By Jonathan Stroud
Nagin Cox, System Engineer at NASA Jet Propulsion Laboratory (JPL), gives insight into working on Mars time during her Beacon Street TEDx Talk.
During the TEDx Talk, Cox fuses humor and intellect to give an entertaining account of working with rovers on other planets. One day on Mars, referred to as a sol, is approximately 40 minutes longer than a day on Earth which presents unique challenges when syncing work schedules on Earth to Martian time. In order to work on Mars time, the team at JPL adjusts their days to work alongside the rovers by starting 40 minutes later each day, at times resulting in arriving to work in the middle of the night. By living on Martian time the JPL teams can coordinate and communicate with the Mars rover more effectively, but they only do so in the first three to four months of a mission to make the best use of the vehicle/lander at the start of the mission. After, due to the harsh toll it can take on the body, they switch to a modified Earth time that tracks Mars within reason. During the talk, Cox explains the difficulties and adjustments that she and others experienced while living by the Martian schedule. She showcases her Mars watch, discusses the unique Mars jargon, and gives a window into how Mars time affects the families of the JPL team members.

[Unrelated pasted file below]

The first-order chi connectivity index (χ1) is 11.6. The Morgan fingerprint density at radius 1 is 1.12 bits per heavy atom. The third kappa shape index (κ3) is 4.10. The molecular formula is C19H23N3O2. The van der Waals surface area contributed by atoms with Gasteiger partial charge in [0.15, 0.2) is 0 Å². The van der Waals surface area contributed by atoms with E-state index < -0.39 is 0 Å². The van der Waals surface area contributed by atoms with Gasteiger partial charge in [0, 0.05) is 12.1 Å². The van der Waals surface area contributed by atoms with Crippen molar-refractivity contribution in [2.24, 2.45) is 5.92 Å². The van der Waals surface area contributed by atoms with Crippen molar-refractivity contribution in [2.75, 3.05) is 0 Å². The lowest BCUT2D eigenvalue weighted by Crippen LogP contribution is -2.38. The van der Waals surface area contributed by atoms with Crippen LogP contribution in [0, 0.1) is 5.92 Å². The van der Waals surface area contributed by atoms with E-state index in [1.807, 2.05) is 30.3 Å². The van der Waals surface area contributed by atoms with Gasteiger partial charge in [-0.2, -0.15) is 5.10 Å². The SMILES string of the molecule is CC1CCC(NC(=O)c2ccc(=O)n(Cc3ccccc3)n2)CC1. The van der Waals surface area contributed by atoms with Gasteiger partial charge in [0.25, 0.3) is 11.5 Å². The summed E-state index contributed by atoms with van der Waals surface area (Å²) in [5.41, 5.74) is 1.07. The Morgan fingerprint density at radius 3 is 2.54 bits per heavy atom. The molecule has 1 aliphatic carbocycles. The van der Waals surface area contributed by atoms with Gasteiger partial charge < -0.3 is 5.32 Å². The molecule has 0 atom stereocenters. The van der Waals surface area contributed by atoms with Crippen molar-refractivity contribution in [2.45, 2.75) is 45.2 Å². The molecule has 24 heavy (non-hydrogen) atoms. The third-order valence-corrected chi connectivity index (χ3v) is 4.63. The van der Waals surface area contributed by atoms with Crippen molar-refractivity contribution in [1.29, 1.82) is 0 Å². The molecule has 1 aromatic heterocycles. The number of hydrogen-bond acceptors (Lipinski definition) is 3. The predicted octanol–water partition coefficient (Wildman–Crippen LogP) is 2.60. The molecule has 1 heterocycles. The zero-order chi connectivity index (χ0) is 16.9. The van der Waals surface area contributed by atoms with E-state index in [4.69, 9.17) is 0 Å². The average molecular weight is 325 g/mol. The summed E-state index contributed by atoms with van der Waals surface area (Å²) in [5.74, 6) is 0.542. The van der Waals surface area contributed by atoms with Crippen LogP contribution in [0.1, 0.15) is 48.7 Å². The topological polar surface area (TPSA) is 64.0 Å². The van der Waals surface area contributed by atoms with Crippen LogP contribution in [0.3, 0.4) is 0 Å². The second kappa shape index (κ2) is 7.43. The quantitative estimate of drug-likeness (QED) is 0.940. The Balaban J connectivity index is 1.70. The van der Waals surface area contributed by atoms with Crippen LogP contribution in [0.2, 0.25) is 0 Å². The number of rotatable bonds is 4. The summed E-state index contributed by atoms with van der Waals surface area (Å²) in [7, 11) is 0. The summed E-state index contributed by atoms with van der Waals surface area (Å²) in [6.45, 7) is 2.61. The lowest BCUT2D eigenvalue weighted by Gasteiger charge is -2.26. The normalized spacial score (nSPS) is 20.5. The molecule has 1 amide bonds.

“These rover missions are our first steps out into the solar system. We are learning how to live on more than one planet. We are changing our perspective to become multi-planetary.”
– Nagin Cox , TEDx Talk Beacon Street
Cox joined the JPL team in 1993 after serving in the US Air Force as an Orbital Analyst at NORAD/Space Command. She graduated from Cornell University with a Bachelor of Science in Operations Research and Industrial Engineering as well as a Bachelor of Arts in Psychology. Cox is currently a systems engineer at JPL where she has served on and managed multiple interplanetary robotic missions, including the NASA-JPL Galileo mission to Jupiter, the Kepler mission to search for Earth-like planets, the Mars Curiosity Rover, and other Mars Exploration Rover Missions.
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